David Fincher directs this Oscar-nominated tale of Benjamin Button (Brad Pitt) — a man who was born old and wrinkled but grows younger as the years go by — with a screenplay adapted from a short story by F. Scott Fitzgerald. The plot throws linear conventions upside down to explore love, loss and memory from the perspective of a character living under incredibly unique — and unexpectedly difficult — circumstances. Cate Blanchett co-stars.
Rating: 9 out of 10
Every once in a while there is a director who comes along who is so special that we’re lucky to have been alive when they were creating films. The first time I saw “Seven” I knew a new genius had arrived. His name was Robert Paulson…err… David Fincher (If you’ve seen Fight Club, you’ll understand the joke). He has since gone on to do the underrated “The Game”, “Zodiac”, and “Fight Club” (One of the top 10 best films of the 1990’s; I’ll do that list soon). So, it was with little hesitation that I saw this movie despite its boring trailer. Well, I was not disappointed.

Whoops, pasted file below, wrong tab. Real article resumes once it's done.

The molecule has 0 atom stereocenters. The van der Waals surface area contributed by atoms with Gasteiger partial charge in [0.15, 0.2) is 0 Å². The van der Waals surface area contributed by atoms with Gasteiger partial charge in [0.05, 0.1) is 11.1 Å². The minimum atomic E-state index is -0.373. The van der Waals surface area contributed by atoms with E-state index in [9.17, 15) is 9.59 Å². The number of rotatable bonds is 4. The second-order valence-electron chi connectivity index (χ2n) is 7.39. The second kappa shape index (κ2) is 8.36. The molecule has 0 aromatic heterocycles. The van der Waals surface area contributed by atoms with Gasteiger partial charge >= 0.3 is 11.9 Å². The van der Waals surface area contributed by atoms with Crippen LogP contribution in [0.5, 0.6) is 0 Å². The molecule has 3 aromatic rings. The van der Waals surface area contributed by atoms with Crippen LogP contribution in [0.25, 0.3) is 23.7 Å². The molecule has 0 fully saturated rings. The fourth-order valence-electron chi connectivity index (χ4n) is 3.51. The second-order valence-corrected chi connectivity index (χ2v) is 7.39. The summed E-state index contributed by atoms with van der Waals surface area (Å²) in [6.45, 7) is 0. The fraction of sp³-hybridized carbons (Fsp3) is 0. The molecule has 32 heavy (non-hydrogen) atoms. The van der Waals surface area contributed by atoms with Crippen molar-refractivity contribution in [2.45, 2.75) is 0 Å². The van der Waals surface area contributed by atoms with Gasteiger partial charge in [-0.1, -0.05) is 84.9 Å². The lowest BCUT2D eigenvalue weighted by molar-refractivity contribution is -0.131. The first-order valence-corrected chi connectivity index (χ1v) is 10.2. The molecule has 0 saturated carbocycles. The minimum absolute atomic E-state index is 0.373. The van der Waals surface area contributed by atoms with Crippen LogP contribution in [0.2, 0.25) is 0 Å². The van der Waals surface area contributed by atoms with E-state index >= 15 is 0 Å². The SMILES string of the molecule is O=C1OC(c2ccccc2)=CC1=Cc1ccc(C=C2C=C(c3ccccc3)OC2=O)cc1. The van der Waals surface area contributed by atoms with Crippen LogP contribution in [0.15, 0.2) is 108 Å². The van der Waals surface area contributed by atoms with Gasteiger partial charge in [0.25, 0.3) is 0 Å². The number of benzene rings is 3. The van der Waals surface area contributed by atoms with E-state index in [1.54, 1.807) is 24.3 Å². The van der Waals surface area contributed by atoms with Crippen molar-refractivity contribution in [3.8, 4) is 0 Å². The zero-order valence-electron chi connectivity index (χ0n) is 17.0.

Fincher is a marvel with a camera. There is a visual style to his work that is completely identifiable and unique. Every shot almost looks like a painting. If that wasn’t enough, his work with actors and storytelling is equally good. He was always known as someone who could make a gripping tale but rarely an emotional one. Benjamin Button proves he’s adept at that as well. There is an aura of originality to this film that is almost otherworldly, like a lucid dream. You become involved with these characters and when their hearts break, so does yours. It takes a talent to pull off that feat. If there’s one criticism I’d point of this film, it’s that it does take a long time getting to the end. I suppose it’s hard with a film like this where you could fall in love with every shot to leave some of it on the cutting room floor.